Along with the wonderful food, we enjoyed spiced, mulled wines heated with blazing pokers along with an offer of "Everything in the World to Drink." Well, we did not have quite everything, but surely more than enough to keep folks as well greased as they chose to be. There was plenty of beer and wine and a fine bourbon to take the nip out of the evening air. Rule # 99: Drink not too leisurely nor yet too hastily; before and after drinking wipe your lips; breath not then or ever with too great a noise, for it is uncivil. Looks good on paper, but it doesn’t always work that way. "If you gotta ‘breathe,’ you gotta breath." That’s another one of my own rules. How can one sit around a fire after good food and drink and not "breathe" occasionally?
As the evening progressed and we moved from one dish to the next, it suddenly became quite clear to me that these rules of civility and decent behavior did not fully apply to the circumstances in which we found ourselves. Rule #95: Put not your meat in your mouth with your knife in your hand; neither spit forth the stones of any fruit pie upon a dish nor cast anything under the table. Oh, come on! We were not even sitting at a table. One need not be so positioned in order to comport one’s self as a gentleman. Rule #96: It is unbecoming to stoop too much to one’s meat. Keep your fingers clean & when foul, wipe them on a corner of your table napkin. Nope, no napkins either. And why, within a community of gentleman, should one not eat his meat with a knife in hand? And is a napkin really necessary when one has a perfectly fine shirt and/or jacket sleeve or pant leg to remove any fouling of fingers? I don’t need no stinkin’ napkin! So, as we sat around the fire conversing and otherwise sharing in the delights of a cool autumn evening, I decided that other rules were clearly not applicable. Rule #9: Spit not in the fire, nor stoop low before it. Neither put your hands into the flames to warm them, nor set your feet upon the fire, especially if there be meat before it. Rule #90: Being set at meat, scratch not; neither spit, cough, or blow your nose, except if there is a necessity for it. I think George was getting just a little too high on his horse. I recall what Josiah Bartlet, my favorite, albeit fictional, president once commented upon reading young Washington’s rules. "What a tight-assed little priss he must have been."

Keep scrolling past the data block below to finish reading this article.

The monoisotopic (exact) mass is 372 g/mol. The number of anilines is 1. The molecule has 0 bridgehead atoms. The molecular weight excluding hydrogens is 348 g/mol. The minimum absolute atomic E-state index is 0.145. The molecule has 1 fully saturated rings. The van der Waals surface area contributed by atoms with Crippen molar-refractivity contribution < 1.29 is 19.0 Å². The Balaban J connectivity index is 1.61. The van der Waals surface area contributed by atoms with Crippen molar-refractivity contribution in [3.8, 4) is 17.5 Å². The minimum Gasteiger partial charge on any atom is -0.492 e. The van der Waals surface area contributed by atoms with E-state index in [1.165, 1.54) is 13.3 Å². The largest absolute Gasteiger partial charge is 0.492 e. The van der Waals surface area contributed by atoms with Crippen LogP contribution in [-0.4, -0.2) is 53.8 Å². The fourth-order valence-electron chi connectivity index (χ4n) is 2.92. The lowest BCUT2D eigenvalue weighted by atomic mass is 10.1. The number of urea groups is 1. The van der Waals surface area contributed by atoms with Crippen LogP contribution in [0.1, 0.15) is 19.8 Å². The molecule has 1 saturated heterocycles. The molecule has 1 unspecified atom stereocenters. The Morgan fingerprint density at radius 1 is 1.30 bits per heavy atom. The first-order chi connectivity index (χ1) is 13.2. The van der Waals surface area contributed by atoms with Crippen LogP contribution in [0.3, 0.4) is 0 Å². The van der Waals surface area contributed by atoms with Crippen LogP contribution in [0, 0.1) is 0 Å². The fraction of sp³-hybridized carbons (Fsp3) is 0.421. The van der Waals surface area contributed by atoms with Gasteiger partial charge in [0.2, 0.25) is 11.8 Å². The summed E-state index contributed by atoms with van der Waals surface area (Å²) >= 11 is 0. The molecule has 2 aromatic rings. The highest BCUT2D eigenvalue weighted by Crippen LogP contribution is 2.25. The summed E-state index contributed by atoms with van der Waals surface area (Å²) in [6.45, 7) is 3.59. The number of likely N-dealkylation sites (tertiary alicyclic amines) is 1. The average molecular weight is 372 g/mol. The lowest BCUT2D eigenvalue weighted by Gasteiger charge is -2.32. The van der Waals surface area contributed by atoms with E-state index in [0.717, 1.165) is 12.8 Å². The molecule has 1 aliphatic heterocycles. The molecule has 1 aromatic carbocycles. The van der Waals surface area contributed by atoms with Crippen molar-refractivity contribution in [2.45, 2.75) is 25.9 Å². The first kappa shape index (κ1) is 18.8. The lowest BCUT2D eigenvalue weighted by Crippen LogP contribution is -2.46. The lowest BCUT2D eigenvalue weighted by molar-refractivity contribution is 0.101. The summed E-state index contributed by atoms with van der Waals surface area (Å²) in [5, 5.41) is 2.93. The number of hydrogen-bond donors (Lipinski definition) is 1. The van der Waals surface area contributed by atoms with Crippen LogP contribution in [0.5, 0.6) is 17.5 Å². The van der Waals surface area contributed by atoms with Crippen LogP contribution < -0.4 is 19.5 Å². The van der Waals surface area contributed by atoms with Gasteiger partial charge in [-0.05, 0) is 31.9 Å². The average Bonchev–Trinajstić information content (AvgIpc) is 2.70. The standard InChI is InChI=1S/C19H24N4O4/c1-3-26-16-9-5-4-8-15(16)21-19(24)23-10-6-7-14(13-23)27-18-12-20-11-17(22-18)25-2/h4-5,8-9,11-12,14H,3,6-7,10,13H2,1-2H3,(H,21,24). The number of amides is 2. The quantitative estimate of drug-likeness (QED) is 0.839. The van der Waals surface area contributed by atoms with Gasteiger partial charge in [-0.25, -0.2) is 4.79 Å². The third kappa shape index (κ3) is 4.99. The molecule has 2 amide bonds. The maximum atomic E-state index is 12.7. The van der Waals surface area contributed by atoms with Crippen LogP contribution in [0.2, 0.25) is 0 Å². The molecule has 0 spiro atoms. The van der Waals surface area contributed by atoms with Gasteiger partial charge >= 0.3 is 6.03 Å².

Perhaps this is not fair. Perhaps I should cut George a little slack and take his Rule #105 to heart: Be not angry at table [even though we didn’t have one] whatever happens, and if you have reason to be so, show it not; put on a cheerful countenance especially if there be strangers, for good humour makes one dish of meat a feast. We laughed through the evening so perhaps George had most of it right. We certainly had more than one meat dish to savor, and the humor and good conversation among this company of respectable gentlemen made our communal feast all the more enjoyable. We finished off the evening with good Cuban cigars. Luckily, Washington had no particular rules for the civil and decent enjoyment of a good smoke. "Smoke em, if you got em" has always been my own rule of thumb.
The bewitching hour approached as the glowing embers of our once blazing pyre were graying to ash at the perimeter stones. My boots were caked with caramel-colored mud and my clothes were permeated with the sweet perfume of wood smoke and the heady aroma of a good cigar. It was finally time to think of home. I bid this company of gentlemen a fond farewell for I had miles to go before I slept.
NEXT: Wishing everyone a festive and happy Thanksgiving holiday!!
On Craft & Canon